Background – What is Donna’s Law/DVDS?

‘Donna’s Law’ for those unaware is the proposed name for Northern Ireland’s implementation of the current UK legislation named ‘Clare’s Law’.

The full legal title of this legislation is the Domestic Violence Disclosure Scheme – A vital and progressive move in the fight against Domestic Violence which was rolled out by the Home Office in England and Wales in March 2014.

The overall purpose of DVDS is to give people the ability, through police cooperation, to learn of a prospective or current partner’s past with Domestic Violence. Through this scheme the Police are allowed to disclose any past instances which they believe are relevant so an individual can make an informed choice when entering a relationship and can be made aware of any possible dangers flagged in their partner’s history.

DVDS went through a 14 month pilot between 2012-13, following which it was successfully rolled out and remains to this day – although barely recognisable by it’s original title and more often referred to as ‘Clare’s Law’, named after Clare Wood who was tragically murdered by her partner in 2009.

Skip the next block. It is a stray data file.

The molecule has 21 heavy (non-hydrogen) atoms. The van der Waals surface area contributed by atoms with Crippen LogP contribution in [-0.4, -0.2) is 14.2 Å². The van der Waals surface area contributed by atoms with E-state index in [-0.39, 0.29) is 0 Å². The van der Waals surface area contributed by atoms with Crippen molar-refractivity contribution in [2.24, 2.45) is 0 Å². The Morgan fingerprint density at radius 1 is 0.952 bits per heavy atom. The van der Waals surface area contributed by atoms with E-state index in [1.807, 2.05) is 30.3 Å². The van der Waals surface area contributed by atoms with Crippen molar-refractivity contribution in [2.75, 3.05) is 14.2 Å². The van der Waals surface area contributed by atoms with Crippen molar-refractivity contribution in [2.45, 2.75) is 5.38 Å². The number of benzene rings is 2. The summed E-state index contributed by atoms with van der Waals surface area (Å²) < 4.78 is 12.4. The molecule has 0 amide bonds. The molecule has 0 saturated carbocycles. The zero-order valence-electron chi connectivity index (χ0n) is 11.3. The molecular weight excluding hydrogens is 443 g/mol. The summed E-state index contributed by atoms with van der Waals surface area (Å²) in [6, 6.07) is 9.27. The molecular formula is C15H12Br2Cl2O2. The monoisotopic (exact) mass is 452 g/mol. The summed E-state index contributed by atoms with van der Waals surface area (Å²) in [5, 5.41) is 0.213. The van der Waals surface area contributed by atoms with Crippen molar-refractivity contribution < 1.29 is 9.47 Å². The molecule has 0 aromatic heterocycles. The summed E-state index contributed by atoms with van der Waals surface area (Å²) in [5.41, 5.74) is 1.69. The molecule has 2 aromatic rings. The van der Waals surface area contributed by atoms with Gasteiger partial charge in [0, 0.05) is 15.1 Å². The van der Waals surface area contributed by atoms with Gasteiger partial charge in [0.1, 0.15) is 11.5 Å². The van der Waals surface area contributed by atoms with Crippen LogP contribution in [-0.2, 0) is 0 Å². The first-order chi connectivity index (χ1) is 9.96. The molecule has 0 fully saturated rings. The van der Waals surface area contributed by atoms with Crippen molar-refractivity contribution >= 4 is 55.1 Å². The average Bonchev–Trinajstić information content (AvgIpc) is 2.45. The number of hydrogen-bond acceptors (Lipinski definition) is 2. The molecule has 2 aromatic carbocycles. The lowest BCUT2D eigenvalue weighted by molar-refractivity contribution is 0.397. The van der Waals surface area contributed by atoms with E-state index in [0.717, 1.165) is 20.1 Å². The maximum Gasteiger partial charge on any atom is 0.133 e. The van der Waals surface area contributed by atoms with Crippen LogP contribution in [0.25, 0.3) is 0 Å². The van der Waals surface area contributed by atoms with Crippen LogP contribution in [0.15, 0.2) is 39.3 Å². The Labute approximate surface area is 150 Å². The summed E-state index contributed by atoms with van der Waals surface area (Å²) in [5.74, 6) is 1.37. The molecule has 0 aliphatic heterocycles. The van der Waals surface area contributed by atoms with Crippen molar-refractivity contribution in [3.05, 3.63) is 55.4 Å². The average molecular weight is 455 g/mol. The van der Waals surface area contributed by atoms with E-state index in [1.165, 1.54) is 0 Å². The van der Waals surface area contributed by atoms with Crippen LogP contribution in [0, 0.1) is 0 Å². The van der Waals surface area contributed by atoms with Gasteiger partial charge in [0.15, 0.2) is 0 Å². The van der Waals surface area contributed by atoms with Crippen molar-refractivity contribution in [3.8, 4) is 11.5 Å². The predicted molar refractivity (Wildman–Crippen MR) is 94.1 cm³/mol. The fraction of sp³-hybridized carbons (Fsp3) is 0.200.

Northern Ireland Implementation

As with a lot of successful law additions in the wider UK, the time has now come to consider implementing DVDS in Northern Ireland, and with this discussion has came a lot of focus on what the legislation should be called.

The fore running campaign in this discussion is ‘Donna’s Law N. Ireland’, operated by Alicia Perry, who’s friend Donna was found dead in her apartment in 2013. The cause of death (from what we can determine so far) is seemingly unexplained, however Alicia details that Donna was part of a violent relationship for 16 years, and is currently campaigning for N.I’s implementation of DVDS to carry her friends name.